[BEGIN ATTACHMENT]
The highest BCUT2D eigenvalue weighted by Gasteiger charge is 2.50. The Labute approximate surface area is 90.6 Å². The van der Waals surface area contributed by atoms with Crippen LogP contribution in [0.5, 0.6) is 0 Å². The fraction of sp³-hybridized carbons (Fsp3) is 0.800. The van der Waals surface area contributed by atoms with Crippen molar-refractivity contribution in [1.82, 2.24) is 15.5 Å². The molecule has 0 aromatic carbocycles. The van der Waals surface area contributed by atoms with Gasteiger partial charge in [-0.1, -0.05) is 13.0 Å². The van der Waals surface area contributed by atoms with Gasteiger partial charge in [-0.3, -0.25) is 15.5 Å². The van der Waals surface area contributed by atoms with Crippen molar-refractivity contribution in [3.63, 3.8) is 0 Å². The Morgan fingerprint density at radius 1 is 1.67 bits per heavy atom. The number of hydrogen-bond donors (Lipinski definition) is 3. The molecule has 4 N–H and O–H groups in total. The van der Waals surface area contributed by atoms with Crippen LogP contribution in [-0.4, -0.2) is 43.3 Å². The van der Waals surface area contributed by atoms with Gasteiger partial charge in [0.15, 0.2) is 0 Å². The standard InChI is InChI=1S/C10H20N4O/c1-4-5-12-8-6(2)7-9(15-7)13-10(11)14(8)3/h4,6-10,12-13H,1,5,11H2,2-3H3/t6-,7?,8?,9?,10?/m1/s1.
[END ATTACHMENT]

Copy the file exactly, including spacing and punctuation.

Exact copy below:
The highest BCUT2D eigenvalue weighted by Gasteiger charge is 2.50. The Labute approximate surface area is 90.6 Å². The van der Waals surface area contributed by atoms with Crippen LogP contribution in [0.5, 0.6) is 0 Å². The fraction of sp³-hybridized carbons (Fsp3) is 0.800. The van der Waals surface area contributed by atoms with Crippen molar-refractivity contribution in [1.82, 2.24) is 15.5 Å². The molecule has 0 aromatic carbocycles. The van der Waals surface area contributed by atoms with Gasteiger partial charge in [-0.1, -0.05) is 13.0 Å². The van der Waals surface area contributed by atoms with Gasteiger partial charge in [-0.3, -0.25) is 15.5 Å². The van der Waals surface area contributed by atoms with Crippen molar-refractivity contribution in [3.63, 3.8) is 0 Å². The Morgan fingerprint density at radius 1 is 1.67 bits per heavy atom. The number of hydrogen-bond donors (Lipinski definition) is 3. The molecule has 4 N–H and O–H groups in total. The van der Waals surface area contributed by atoms with Crippen LogP contribution in [-0.4, -0.2) is 43.3 Å². The van der Waals surface area contributed by atoms with Gasteiger partial charge in [0.15, 0.2) is 0 Å². The standard InChI is InChI=1S/C10H20N4O/c1-4-5-12-8-6(2)7-9(15-7)13-10(11)14(8)3/h4,6-10,12-13H,1,5,11H2,2-3H3/t6-,7?,8?,9?,10?/m1/s1.